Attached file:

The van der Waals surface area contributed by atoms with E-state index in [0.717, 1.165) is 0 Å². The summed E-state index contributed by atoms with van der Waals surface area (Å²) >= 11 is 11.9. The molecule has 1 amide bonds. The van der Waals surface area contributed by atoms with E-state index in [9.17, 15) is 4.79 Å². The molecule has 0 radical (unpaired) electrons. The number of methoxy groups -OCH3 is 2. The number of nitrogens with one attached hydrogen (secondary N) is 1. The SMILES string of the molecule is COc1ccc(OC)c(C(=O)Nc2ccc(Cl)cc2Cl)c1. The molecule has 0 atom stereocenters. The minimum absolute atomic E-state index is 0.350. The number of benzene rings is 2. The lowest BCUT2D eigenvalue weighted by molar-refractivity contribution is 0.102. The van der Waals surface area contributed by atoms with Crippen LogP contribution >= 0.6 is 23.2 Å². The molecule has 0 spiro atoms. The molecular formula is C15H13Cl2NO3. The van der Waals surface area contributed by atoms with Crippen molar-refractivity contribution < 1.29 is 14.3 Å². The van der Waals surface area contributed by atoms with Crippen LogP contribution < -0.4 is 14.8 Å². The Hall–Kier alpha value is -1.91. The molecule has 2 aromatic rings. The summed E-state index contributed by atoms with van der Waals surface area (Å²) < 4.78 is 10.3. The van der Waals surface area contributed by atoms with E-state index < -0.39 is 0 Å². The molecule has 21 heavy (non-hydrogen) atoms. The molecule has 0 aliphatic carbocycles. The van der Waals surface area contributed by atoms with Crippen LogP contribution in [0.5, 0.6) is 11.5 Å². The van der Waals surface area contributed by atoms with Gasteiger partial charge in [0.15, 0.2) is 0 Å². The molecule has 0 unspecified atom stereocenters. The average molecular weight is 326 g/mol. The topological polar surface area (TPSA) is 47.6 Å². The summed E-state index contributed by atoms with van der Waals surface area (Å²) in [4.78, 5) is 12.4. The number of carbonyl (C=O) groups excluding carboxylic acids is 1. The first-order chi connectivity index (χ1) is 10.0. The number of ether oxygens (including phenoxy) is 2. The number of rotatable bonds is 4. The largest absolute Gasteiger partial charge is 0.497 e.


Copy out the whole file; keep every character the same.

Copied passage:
The van der Waals surface area contributed by atoms with E-state index in [0.717, 1.165) is 0 Å². The summed E-state index contributed by atoms with van der Waals surface area (Å²) >= 11 is 11.9. The molecule has 1 amide bonds. The van der Waals surface area contributed by atoms with E-state index in [9.17, 15) is 4.79 Å². The molecule has 0 radical (unpaired) electrons. The number of methoxy groups -OCH3 is 2. The number of nitrogens with one attached hydrogen (secondary N) is 1. The SMILES string of the molecule is COc1ccc(OC)c(C(=O)Nc2ccc(Cl)cc2Cl)c1. The molecule has 0 atom stereocenters. The minimum absolute atomic E-state index is 0.350. The number of benzene rings is 2. The lowest BCUT2D eigenvalue weighted by molar-refractivity contribution is 0.102. The van der Waals surface area contributed by atoms with Crippen LogP contribution >= 0.6 is 23.2 Å². The molecule has 0 spiro atoms. The molecular formula is C15H13Cl2NO3. The van der Waals surface area contributed by atoms with Crippen molar-refractivity contribution < 1.29 is 14.3 Å². The van der Waals surface area contributed by atoms with Crippen LogP contribution < -0.4 is 14.8 Å². The Hall–Kier alpha value is -1.91. The molecule has 2 aromatic rings. The summed E-state index contributed by atoms with van der Waals surface area (Å²) < 4.78 is 10.3. The van der Waals surface area contributed by atoms with E-state index < -0.39 is 0 Å². The molecule has 21 heavy (non-hydrogen) atoms. The molecule has 0 aliphatic carbocycles. The van der Waals surface area contributed by atoms with Crippen LogP contribution in [0.5, 0.6) is 11.5 Å². The van der Waals surface area contributed by atoms with Gasteiger partial charge in [0.15, 0.2) is 0 Å². The molecule has 0 unspecified atom stereocenters. The average molecular weight is 326 g/mol. The topological polar surface area (TPSA) is 47.6 Å². The summed E-state index contributed by atoms with van der Waals surface area (Å²) in [4.78, 5) is 12.4. The number of carbonyl (C=O) groups excluding carboxylic acids is 1. The first-order chi connectivity index (χ1) is 10.0. The number of ether oxygens (including phenoxy) is 2. The number of rotatable bonds is 4. The largest absolute Gasteiger partial charge is 0.497 e.